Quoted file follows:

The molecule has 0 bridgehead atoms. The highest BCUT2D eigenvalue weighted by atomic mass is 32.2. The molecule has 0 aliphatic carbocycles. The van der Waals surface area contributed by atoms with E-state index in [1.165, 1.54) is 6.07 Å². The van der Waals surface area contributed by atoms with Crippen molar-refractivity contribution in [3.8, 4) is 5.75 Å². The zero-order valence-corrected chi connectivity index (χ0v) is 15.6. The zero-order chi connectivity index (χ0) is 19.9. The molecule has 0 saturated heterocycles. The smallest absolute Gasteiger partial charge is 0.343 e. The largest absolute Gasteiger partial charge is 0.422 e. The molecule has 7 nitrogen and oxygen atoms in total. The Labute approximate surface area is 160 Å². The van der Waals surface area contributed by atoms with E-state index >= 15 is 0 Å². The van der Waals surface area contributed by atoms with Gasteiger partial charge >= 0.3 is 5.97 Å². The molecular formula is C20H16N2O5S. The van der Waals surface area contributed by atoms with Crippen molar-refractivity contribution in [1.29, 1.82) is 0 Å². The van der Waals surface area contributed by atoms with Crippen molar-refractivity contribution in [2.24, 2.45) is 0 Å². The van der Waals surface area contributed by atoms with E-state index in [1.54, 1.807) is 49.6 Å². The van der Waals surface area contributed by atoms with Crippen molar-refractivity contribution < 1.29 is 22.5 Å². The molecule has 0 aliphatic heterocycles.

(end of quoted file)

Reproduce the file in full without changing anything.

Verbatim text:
The molecule has 0 bridgehead atoms. The highest BCUT2D eigenvalue weighted by atomic mass is 32.2. The molecule has 0 aliphatic carbocycles. The van der Waals surface area contributed by atoms with E-state index in [1.165, 1.54) is 6.07 Å². The van der Waals surface area contributed by atoms with Crippen molar-refractivity contribution in [3.8, 4) is 5.75 Å². The zero-order valence-corrected chi connectivity index (χ0v) is 15.6. The zero-order chi connectivity index (χ0) is 19.9. The molecule has 0 saturated heterocycles. The smallest absolute Gasteiger partial charge is 0.343 e. The largest absolute Gasteiger partial charge is 0.422 e. The molecule has 7 nitrogen and oxygen atoms in total. The Labute approximate surface area is 160 Å². The van der Waals surface area contributed by atoms with E-state index >= 15 is 0 Å². The van der Waals surface area contributed by atoms with Gasteiger partial charge >= 0.3 is 5.97 Å². The molecular formula is C20H16N2O5S. The van der Waals surface area contributed by atoms with Crippen molar-refractivity contribution in [1.29, 1.82) is 0 Å². The van der Waals surface area contributed by atoms with Crippen molar-refractivity contribution in [2.24, 2.45) is 0 Å². The van der Waals surface area contributed by atoms with E-state index in [1.54, 1.807) is 49.6 Å². The van der Waals surface area contributed by atoms with Crippen molar-refractivity contribution < 1.29 is 22.5 Å². The molecule has 0 aliphatic heterocycles.